Regarding Andreas Kolb’s June 10 letter, “Scuttle the useless Article 9“: Does a foreigner have a right to suggest anything about another country’s constitution, much less say that part of it must be scuttled? Suppose I said the U.S. Constitution was useless because it contained misspellings such as “Pensylvania” and “chuse” for choose. If he were American, how would Kolb feel? Not insulted?
Article 9 is one of the most important provisions in the Japanese Constitution. Three principles of idealism permeate it throughout: pacifism, liberty and democracy. Article 9 embodies man’s universal aspirations for peace. I think Article 9 was postwar Japan’s manifestation of its deep regret for what it had done during the war.
But look at what the U.S. government has done since Japan’s new Constitution was promulgated and came into force in 1947. It has forced Japan to rearm, compelled police reserve forces-turned self-defense forces to act as a real army and, more often than not, called on Japan, either openly or under cover, to revise its Constitution so that Japan could engage in a “collective defense” and fight a global war along with U.S. forces.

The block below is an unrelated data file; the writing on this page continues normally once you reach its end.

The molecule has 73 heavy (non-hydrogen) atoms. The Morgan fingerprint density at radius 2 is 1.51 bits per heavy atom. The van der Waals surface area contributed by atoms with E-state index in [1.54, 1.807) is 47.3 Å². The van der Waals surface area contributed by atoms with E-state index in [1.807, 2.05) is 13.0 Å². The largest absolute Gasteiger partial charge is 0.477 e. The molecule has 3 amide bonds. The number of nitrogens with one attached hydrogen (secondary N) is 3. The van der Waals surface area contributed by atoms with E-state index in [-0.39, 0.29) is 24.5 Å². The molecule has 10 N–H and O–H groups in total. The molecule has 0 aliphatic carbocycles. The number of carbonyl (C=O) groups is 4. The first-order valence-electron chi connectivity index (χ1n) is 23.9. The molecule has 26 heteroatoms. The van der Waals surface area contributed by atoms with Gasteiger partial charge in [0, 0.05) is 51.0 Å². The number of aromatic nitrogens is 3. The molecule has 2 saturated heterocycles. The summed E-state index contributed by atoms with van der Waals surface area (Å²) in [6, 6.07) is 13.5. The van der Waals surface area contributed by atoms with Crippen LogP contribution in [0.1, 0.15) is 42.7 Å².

All nations, not to mention the U.S. and Kolb’s Austria, should add an Article 9-like provision to their constitutions. It’s not a worthless article as Kolb suggests. Rather, it’s a star of hope every nation should aspire to. Japan should be proud of possessing it.
The opinions expressed in this letter to the editor are the writer’s own and do not necessarily reflect the policies of The Japan Times.
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